Are Women Against Feminism ignorant and naive to insist they are not oppressed? Perhaps some are too giddy with youthful optimism. But they make a strong argument that a “patriarchy” that lets women vote, work, attend college, get divorced, run for political office and own businesses on the same terms as men isn’t quite living up to its label. They also raise valid questions about politicizing personal violence along gender lines; research shows that surprisingly high numbers of men may have been raped, sometimes by women.

For the most part, Women Against Feminism are quite willing to acknowledge and credit feminism’s past battles for women’s rights in the West, as well as the severe oppression women still suffer in many parts of the world. But they also say that modern Western feminism has become a divisive and sometimes hateful force, a movement that dramatically exaggerates female woes while ignoring men’s problems, stifles dissenting views, and dwells obsessively on men’s misbehavior and women’s personal wrongs. These are trends about which feminists have voiced alarm in the past — including the movement’s founding mother Betty Friedan, who tried in the 1970s to steer feminism from the path of what she called “sex/class warfare.” Friedan would have been aghast had she known that, 50 years after she began her battle, feminist energies were being spent on bashing men who commit the heinous crime of taking too much space on the subway.

Is there still a place in modern-day America for a gender-equality movement? I think so. Work-family balance remains a real and complicated challenge. And there are gender-based cultural biases and pressures that still exist — though, in 21st century Western countries, they almost certainly affect men as much as women. A true equality movement would be concerned with the needs and interests of both sexes. It would, for instance, advocate for all victims of domestic and sexual violence regardless of gender — and for fairness to those accused of these offenses. It would support both women and men as workers and as parents.

Should such a movement take back feminism — or, as the new egalitarians suggest, give up on the label altogether because of its inherent connotations of advocating for women only? I’m not sure what the answer is. But Women Against Feminism are asking the right questions. And they deserve to be heard, not harangued. As one of the group’s graphics says, “I have my own mind. Please stop fem-splaining it to me.?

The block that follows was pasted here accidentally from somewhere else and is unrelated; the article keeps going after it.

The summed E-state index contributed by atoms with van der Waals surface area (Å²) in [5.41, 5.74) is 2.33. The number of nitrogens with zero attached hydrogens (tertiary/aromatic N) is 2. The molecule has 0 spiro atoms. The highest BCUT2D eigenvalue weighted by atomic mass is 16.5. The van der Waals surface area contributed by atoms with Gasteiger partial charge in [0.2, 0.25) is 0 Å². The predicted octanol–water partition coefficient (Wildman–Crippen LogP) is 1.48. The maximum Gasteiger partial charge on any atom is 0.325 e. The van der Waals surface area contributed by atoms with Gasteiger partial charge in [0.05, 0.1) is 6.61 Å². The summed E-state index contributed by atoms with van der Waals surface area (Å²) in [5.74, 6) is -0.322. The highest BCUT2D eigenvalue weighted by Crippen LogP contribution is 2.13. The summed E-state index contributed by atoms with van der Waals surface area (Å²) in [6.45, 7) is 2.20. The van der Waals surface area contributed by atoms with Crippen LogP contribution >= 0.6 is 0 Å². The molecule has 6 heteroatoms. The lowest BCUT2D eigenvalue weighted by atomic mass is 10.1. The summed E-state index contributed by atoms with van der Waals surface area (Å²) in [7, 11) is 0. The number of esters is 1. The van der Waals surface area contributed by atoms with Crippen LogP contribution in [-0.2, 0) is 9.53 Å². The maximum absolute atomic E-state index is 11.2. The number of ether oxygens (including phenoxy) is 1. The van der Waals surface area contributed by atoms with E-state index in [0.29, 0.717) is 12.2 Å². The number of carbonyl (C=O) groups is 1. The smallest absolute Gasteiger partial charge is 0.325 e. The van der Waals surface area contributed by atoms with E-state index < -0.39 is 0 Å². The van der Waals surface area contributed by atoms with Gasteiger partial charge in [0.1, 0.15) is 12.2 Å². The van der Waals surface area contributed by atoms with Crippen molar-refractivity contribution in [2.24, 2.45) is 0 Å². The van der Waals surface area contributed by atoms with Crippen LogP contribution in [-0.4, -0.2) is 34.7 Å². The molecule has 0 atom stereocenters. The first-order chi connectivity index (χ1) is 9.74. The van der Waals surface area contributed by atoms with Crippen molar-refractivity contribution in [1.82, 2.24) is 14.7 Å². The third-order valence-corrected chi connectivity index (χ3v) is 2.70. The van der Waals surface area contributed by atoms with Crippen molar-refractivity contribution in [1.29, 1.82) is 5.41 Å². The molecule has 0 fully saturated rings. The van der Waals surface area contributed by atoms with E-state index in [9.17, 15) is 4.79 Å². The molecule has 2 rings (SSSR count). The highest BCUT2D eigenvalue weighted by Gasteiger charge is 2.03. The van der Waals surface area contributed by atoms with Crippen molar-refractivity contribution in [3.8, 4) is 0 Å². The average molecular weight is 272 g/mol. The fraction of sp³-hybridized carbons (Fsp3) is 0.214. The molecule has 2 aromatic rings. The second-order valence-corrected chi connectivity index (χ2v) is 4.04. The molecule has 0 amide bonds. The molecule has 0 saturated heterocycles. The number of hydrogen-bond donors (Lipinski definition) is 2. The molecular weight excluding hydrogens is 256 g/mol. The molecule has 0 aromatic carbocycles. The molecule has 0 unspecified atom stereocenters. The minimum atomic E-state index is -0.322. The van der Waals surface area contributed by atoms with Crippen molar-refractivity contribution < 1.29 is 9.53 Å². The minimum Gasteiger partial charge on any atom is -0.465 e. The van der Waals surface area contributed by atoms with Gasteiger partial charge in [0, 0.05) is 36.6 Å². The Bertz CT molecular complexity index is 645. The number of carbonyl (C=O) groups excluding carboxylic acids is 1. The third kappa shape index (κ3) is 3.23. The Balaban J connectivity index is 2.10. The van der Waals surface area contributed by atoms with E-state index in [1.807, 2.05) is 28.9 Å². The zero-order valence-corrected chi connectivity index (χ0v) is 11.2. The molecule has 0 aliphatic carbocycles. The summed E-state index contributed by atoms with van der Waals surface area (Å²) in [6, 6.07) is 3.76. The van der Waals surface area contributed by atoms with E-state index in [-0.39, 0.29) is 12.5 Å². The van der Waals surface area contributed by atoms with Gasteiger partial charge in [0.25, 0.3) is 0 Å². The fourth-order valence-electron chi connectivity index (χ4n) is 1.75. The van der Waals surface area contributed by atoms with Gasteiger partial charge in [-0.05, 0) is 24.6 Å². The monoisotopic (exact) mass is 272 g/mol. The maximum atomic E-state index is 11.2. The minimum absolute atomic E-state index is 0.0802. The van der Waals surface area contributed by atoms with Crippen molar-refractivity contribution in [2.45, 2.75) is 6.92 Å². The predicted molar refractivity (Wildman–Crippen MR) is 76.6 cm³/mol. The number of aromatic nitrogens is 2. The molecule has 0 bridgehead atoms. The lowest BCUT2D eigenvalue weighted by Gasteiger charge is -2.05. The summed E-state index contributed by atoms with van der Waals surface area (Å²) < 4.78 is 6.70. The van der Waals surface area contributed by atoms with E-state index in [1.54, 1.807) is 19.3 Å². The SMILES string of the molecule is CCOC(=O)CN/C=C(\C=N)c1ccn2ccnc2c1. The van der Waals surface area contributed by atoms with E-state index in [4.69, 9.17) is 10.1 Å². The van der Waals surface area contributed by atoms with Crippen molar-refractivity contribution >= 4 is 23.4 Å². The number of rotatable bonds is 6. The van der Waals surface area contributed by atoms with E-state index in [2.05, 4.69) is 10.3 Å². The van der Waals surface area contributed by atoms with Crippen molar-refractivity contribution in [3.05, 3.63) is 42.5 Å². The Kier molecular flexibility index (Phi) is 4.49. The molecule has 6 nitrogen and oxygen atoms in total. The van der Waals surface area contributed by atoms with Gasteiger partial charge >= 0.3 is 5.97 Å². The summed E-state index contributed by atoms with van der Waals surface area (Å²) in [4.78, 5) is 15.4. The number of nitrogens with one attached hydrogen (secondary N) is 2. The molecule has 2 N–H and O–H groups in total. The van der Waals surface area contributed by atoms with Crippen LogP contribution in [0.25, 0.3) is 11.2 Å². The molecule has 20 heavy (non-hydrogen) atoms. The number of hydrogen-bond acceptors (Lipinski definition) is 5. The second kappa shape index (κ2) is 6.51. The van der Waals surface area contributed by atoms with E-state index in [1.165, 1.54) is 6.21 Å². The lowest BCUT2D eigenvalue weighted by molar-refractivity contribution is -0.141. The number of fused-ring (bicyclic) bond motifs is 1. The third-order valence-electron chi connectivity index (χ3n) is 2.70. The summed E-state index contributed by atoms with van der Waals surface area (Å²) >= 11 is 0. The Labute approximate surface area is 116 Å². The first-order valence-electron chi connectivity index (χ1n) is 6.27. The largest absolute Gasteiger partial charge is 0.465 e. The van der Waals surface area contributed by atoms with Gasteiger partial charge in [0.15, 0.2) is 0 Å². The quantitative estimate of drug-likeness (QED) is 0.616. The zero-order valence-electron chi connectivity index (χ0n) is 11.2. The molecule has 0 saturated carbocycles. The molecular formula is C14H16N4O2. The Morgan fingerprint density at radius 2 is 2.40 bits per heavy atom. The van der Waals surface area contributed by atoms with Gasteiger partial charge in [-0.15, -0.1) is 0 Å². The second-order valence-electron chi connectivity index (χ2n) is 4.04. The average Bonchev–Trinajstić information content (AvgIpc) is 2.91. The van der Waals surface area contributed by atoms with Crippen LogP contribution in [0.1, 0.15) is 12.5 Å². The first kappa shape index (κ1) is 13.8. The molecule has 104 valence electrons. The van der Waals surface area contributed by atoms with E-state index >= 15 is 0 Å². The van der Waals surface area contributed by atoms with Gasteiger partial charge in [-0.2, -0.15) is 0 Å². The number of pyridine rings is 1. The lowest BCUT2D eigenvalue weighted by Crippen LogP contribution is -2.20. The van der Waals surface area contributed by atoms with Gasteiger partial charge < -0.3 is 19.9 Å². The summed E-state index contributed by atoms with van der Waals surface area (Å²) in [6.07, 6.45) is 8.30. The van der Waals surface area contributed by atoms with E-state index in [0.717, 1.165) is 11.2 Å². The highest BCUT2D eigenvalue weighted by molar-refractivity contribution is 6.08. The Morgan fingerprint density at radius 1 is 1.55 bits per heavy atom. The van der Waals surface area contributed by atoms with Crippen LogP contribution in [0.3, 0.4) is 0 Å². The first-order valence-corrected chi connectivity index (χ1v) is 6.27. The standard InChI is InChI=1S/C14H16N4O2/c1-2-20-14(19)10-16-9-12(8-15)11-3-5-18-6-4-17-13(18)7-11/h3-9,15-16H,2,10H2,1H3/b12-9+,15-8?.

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Kemi Olunloyo :'I Don’t Experience Orgasms' media personality opens up on FGM

Kemi in an interview with International Business Times, says her sexual life and mental health were affected after she was mutilated as a child.

According to her, the grave act was committed on her at age five when a family member took she and her sister to meet a man who placed them on his lap and “then cut part of our vagina and clitoral area off.

"There was no anaesthetic and a sharp razor blade was used. I remember my sister and I screaming afterwards," she said. Adding, "We went home bleeding. Deep down, mom was not happy for some reason."

Olunloyo told IBTimes UK after years of resentment towards her mother, she finally confronted her in 2012. "She burst into tears telling me that our late paternal grandma ordered my dad to have us do it."

"It was a cultural barbaric act used to decrease the female libido. It caused me post-traumatic stress disorder for life. I don't experience orgasm during sex and when I tried to promote the use of sex toys among Nigerian women, men started attacking me saying I was discouraging African women 'from the real thing." "Sex is not important. I have no libido or urge to have sex and I've been celibate for 10 years. Millions of women in Nigeria go through this, but they cannot talk or be outspoken like me. It is shameful and a disgrace to them."

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95 percent of the victims of violence are men. Because women are natural cowards who send men to handle things when they are dangerous.

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Suffice to say, Orzel is no fan of radionics.

"If you think carefully about it—it's just amazing that the universe works that way," he says. "But it's not quite as amazing as being able to use your thoughts to do magic. So it's frustrating in the way that it takes away from the wonder of the actual theory [of quantum entanglement]. Because it's not some crazy fictional version of magic. The reality is really pretty awesome in its own right."